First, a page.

• cx, cs
  • ss

Lets go ahead and set these all to zero:

[org 0x7C00]
bits 16

xor ax, ax
mov dx, ax
mov cx, ax

jmp $

times 510 - ($ - $$) db 0
dw 0xaa55

Why did I not set ss to zero? When initializing the stack, ss and sp have to be right next to each other. Why? Because it's "safe".

Now, lets setup the stack. This is simple, we just set the base pointer register(bp) to the programs origin(0x7C00), set ss to zero, then set the stack pointer(sp) to the base pointer(bp).

[org 0x7C00]
bits 16

xor ax, ax
mov dx, ax
mov cx, ax

cli
mov bp, 0x7C00
mov ss, ax
mov sp, bp
sti

jmp $

times 510 - ($ - $$) db 0
dw 0xaa55

What are cli and sti? cli clears the interrupt flag. sti stores the value the immediate value source into the data register(ds).

Great, we now initialized the data registers to zero and have setup the stack.

Now, lets see if it works, which brings me back to the BIOS interrupt 0x10. There are many functions aligned with this interrupt call. We can print to the screen with this interrupt, change the graphics mode etc.

I am simple going to focus on printing a single character to the screen to make sure the stack is functioning as it should.

I think we should all be familiar with the push operand. push, in assembly, pushes a value onto the stack, pop enables us to retrieve that value and store it back.

So, lets push a value, oh...lets say 'A', onto the stack.

[org 0x7C00]
bits 16

xor ax, ax
mov dx, ax
mov cx, ax

cli
mov bp, 0x7C00
mov ss, ax
mov sp, bp
sti

push 'A'

jmp $

times 510 - ($ - $$) db 0
dw 0xaa55

Great, now 'A' should be stored on the stack.
How do we know it's on the stack, though? Well, firstly, lets understand how the stack works. You probably think the stack grows up. Simply put it, you are wrong. The stack rather grows downwards from the base pointer.

So, 'A' is a 2-byte value, and so, we can safely assume that 'A' as stored at the base pointer - 2(bp - 2).

But, how would we print? The function code to print is 0x0e. We store this function call in the higher-bit of ax(ah). We then store the value to print in the lower-bit of ax(al). Then, we call the BIOS interrupt 0x10. Lets see!

[org 0x7C00]
bits 16

xor ax, ax
mov dx, ax
mov cx, ax

cli
mov bp, 0x7C00
mov ss, ax
mov sp, bp
sti

push 'A'
mov ah, 0x0e
mov al, [bp - 2]
int 0x10

jmp $

times 510 - ($ - $$) db 0
dw 0xaa55

Safely assuming that our stack is functional, and that it does indeed grow downwards, we can also assume that bp-2 will store the value 'A' that we pushed onto the stack.

Compiling

To compile the assembly code to a 16-bit executable, run the following command:
nasm file.asm -f bin -o file.bin

Now, on my local Windows(and Linux) machine, I have to directly give the path of qemu when running the qemu command, otherwise it fails to work.

So, I run the program via:
qemu-system-i386 -L "C:\path\to\qemu" file.bin

-L, I am guessing, is a directive that tells qemu to look for that specific path. I do not know, however, what exactly it does. Most people do run just with:
qemu-system-i386 file.bin, and, when we eventually get into working with a floppy drive, they will run with other commands to specify to qemu how to run.

Assuming our code is correct, and assuming it compiled successfully, we should get the following output:

Great! We successfully created our first bootloader!
We also were capable of setting up the stack, and making sure it's fully functional, we also learned how to print!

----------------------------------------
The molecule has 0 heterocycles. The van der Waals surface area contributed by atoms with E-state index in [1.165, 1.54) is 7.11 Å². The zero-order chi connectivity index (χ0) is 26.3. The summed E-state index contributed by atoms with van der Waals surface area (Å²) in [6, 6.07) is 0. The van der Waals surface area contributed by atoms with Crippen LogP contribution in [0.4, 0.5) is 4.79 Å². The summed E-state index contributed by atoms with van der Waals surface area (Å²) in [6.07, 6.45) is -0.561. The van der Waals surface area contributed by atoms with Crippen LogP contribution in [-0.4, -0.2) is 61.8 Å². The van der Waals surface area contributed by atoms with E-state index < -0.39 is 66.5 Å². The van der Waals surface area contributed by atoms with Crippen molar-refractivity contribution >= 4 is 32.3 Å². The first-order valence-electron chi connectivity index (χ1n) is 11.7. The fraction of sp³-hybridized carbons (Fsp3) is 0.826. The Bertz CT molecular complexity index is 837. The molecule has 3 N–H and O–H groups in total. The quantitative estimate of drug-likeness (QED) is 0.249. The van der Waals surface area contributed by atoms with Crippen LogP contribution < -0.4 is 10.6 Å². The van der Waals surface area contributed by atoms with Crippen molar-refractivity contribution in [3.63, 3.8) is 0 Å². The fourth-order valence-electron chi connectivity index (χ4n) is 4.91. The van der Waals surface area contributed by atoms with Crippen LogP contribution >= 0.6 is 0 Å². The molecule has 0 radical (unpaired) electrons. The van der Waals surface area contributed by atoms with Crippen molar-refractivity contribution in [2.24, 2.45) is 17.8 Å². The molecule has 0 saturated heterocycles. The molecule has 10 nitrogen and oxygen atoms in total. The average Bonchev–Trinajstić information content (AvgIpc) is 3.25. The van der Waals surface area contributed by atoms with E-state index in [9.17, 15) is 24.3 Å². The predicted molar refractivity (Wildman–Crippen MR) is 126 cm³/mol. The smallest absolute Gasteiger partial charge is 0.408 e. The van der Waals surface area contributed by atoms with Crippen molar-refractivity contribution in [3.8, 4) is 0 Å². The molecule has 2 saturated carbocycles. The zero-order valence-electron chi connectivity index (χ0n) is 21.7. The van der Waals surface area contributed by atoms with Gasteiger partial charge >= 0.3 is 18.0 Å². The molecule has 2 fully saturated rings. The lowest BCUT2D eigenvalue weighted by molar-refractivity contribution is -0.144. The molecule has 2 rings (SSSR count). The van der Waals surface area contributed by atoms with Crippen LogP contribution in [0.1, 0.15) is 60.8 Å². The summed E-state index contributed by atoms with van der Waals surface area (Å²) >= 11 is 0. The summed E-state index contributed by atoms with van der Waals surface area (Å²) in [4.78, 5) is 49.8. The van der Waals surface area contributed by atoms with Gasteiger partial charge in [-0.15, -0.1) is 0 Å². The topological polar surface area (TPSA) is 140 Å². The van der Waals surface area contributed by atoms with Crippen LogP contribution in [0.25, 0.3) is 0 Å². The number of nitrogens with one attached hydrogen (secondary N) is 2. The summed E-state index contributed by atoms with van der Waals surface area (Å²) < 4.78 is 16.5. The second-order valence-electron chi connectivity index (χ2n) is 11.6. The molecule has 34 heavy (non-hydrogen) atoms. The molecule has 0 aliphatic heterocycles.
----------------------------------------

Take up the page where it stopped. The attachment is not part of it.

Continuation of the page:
Summary

Next time, we will look deeper into BIOS and it's interrupts, the cool things we can do with the BIOS interrupts, and how to read sectors from the disk using a BIOS interrupt!

If you wish, you can get a head start by visiting this website. This website has a table of interrupts the BIOS offers to us, some useful, some not so useful.

Go ahead and knock yourself out with testing the interrupts, along with the functionality, out! I will also direct you to this wiki page over the interrupt 0x10 and some things you can do with it(P.S, this page also tells you how to change the graphics).

Until next time, MocaCDeveloper...OUT!

Comments
hotnewtop
ch1ck3n (2388)

our computer machine

our boot-sector

our code

our first bootloader

MocaCDeveloper (713)

@ch1ck3n

Lmao. I said "our" allot in this tutorial in a term that I am trying to make it seem like "we" did it together.

ch1ck3n (2388)

@MocaCDeveloper i dunno man, seems kinda communist to me

MocaCDeveloper (713)

@ch1ck3n

Believe me, I am not communist lol.
I am very well American and opposed to the ideal of communism.

ch1ck3n (2388)

@MocaCDeveloper i dunno man seems kinds capitalist to me

fuzzyastrocat (1867)

@MocaCDeveloper

opposed to the ideal of communism

Comrade, you must abandon the corrupt "closed-source" and "pay-for-use-software" bourgeoisie! Join the proud open-source proletariat as we share our software for all to use! It is o u r software, comrade!

(Jokes aside, open-source software actually does have a lot of similarities to communism when you think about it...)

MocaCDeveloper (713)

@ch1ck3n
can't tell if that's a joke or not

ch1ck3n (2388)

@MocaCDeveloper everything thats directly related to me is a joke

including my life

DynamicSquid (5027)

@fuzzyastrocat I never thought of it like that lol. But I guess open source is communism, just, without the millions of people starving to death

fuzzyastrocat (1867)

@DynamicSquid

without the millions of people starving to death

casually ignores the millions of developers starving to death due to zero income from the MIT license

IMayBeMe (552)

@ch1ck3n I see you well versed in you knowledge of memes

elipie (355)

Finally, a tutorial for a OS off replit, This is a great tutorial, cannot wait for the other parts coming!

CSharpIsGud (1070)

Keep in mind you can install qemu on repl with NIX!

Also I recommend that you try to do as much in C as you can, rather than doing a lot in asm, since more people will understand C.

MocaCDeveloper (713)

@CSharpIsGud

I know! I have a tutorial I am uploading tonight over how to install everything on your local Linux machine AND Repl!